Retiring early might seem like a dream come true — you’re no longer stuck to the 9-to-5 and can spend your days doing whatever you like. And thanks to the popularity of the FIRE (Financial Independence Retire Early) movement, many people are electing to leave the workforce well before 62. But even if you believe you’re financially able to clock out for good before you hit legal retirement age, this might not be the best decision — especially in light of the recent pandemic-related economic downturn, which has derailed retirement plans for many.
You’re Doing It Because of FOMO (Fear Of Missing Out)
“I have had clients who have retired earlier than they should have because they felt they ‘deserved it,'” said Joseph Conroy, CFP, a financial consultant at Synergy Financial Group. “The problem is while they may have deserved it, they weren’t prepared for it. This can happen more often when there is an age gap between spouses.”
Conroy gave the example of a couple with a husband in his late 60s and a wife in her early 60s where FOMO — or the fear of missing out — got the best of them.
“The wife felt some FOMO when her husband retired and she put her notice in not long after,” he said. “I told them it was not a good move, and so far I have unfortunately been correct. They are drawing way more than they thought they would and have been depleting their nest egg at a distribution rate of 10% or more.”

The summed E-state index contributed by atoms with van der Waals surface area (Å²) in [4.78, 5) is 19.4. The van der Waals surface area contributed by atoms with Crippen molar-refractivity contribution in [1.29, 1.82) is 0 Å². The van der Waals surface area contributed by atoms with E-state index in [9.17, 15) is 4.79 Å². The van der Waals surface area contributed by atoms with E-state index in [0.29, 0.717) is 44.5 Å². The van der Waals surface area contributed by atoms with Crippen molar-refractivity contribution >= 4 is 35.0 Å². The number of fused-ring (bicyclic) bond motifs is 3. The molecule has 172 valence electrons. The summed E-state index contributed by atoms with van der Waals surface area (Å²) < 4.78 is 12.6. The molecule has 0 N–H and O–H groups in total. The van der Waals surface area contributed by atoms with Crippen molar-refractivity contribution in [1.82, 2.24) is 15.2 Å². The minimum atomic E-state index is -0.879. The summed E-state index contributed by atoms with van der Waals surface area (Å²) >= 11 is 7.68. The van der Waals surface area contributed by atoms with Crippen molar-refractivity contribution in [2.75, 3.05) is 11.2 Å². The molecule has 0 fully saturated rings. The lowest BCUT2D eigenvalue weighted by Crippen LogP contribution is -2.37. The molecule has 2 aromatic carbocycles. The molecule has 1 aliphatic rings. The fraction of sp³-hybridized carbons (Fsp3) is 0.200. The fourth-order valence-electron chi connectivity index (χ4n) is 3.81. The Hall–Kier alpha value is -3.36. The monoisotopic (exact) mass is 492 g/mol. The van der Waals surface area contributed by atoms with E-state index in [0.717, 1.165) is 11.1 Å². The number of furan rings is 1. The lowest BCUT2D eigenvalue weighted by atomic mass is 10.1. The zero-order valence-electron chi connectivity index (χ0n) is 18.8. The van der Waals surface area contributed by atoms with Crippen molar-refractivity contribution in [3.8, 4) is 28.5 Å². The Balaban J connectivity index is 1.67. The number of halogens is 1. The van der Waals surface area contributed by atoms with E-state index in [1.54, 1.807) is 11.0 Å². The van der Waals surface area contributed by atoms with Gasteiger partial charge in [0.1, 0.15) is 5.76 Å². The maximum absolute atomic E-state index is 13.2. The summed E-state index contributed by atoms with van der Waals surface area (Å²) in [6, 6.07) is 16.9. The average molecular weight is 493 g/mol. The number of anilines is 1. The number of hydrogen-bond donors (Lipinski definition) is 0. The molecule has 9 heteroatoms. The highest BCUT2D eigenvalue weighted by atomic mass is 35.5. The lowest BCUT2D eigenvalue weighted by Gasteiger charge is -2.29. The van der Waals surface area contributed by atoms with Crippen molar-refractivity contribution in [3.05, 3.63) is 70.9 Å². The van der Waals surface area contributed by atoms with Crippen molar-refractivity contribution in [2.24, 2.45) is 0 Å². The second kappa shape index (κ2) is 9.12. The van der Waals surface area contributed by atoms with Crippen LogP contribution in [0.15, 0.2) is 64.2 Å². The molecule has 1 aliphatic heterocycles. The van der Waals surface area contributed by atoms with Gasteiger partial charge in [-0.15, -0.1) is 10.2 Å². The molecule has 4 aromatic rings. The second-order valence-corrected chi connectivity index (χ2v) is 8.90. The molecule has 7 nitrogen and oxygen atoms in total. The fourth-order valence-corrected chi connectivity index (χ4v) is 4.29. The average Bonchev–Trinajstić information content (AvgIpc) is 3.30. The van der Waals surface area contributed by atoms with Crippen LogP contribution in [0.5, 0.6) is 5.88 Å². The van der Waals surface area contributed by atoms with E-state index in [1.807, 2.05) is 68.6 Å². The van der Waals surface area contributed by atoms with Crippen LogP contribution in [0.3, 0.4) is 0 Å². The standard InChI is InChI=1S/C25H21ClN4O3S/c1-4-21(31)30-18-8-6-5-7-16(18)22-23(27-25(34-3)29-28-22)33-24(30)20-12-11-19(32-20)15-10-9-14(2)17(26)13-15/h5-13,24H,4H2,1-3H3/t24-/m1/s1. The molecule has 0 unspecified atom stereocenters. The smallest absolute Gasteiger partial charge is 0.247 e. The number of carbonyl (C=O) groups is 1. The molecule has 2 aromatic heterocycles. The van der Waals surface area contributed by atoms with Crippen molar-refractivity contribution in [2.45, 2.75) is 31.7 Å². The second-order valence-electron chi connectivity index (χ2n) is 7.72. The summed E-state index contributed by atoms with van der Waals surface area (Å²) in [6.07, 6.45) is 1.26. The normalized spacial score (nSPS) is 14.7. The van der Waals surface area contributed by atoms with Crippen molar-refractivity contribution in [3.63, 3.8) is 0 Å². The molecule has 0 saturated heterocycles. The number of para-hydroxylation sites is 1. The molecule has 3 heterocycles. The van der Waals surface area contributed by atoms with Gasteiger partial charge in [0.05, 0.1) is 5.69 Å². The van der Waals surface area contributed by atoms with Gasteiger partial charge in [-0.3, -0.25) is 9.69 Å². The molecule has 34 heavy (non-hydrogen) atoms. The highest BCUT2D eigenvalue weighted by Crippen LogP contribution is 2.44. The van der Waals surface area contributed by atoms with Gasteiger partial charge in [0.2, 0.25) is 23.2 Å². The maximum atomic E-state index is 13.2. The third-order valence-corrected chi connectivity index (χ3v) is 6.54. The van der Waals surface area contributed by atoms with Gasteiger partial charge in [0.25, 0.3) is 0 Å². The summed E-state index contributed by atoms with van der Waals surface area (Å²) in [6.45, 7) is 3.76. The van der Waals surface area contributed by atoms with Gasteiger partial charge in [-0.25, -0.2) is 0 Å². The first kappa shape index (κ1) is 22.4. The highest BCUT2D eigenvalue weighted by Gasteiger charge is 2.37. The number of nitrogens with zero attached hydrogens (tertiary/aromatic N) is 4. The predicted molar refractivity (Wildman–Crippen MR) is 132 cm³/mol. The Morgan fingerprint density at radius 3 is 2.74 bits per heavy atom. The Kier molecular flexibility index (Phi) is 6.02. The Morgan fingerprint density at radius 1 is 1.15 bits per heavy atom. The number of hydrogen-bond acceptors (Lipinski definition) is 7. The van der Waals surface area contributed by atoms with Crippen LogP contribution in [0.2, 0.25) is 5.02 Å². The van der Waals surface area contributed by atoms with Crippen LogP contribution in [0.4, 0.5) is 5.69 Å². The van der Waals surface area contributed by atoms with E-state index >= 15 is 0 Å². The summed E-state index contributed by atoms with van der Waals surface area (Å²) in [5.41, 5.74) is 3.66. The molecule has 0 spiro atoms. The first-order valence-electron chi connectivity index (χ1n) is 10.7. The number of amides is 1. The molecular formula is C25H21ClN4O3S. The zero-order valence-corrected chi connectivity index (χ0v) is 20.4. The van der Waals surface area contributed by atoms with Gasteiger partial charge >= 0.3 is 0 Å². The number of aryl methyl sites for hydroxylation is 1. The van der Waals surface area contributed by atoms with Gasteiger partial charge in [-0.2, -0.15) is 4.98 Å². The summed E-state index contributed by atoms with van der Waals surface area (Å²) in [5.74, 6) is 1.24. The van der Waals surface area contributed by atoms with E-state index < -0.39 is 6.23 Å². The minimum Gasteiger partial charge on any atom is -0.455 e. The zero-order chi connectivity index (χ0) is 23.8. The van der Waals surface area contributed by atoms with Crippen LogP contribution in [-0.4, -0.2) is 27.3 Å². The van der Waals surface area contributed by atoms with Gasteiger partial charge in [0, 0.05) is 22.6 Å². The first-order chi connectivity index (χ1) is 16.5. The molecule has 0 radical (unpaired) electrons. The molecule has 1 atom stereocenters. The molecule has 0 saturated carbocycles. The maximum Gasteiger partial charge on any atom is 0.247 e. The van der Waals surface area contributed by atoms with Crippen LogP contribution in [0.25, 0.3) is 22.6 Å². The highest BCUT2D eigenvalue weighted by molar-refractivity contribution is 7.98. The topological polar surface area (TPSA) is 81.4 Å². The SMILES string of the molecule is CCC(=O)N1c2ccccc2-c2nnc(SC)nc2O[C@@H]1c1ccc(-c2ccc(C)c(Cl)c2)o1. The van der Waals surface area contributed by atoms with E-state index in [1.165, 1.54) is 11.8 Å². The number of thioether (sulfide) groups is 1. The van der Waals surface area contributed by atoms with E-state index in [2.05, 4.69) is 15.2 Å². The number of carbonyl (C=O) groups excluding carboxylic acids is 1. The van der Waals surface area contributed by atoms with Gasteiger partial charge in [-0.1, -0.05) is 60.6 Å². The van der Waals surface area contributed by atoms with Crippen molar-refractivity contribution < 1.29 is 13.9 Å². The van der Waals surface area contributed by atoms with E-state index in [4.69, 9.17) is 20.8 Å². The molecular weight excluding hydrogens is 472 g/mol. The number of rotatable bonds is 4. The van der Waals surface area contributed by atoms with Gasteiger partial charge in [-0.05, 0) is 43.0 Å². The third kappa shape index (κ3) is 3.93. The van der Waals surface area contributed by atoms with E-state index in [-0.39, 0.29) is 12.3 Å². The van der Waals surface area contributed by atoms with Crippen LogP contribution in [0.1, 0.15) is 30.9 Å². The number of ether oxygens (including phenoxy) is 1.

You Genuinely Enjoy Your Job
“I’ve worked with several clients who are financially independent and wealthy enough to retire; however, calling it quits would be a drastic change to their lifestyle — sometimes a negative one,” said Timothy Hooker, co-founder, investment advisor representative and chief compliance officer at Dynamic Wealth Solutions. “Those types of clients are typically business owners and entrepreneurs who genuinely love what they do.”
If you love your job, there’s really no reason to stop working early.
You Might Get Bored
Even if you don’t love your job, you might crave working again once you retire.
“On the flip side, I have seen clients retire early from corporate jobs and get bored, so they started their own business or joined a start-up,” Hooker said.
Not Working Could Negatively Impact Your Mental Health
“Simply because you can retire early doesn’t mean it is always the best decision,” said Ryan Hughes, founder of Bull Oak Capital. “Staying active within the workforce has proven to increase one’s mental health. According to researchers at Cambridge University, working one day per week is optimal for mental happiness.”
You Might Get Lonely
Unhappiness is a definite risk of retiring early, as is loneliness — especially if many of your peers are still working.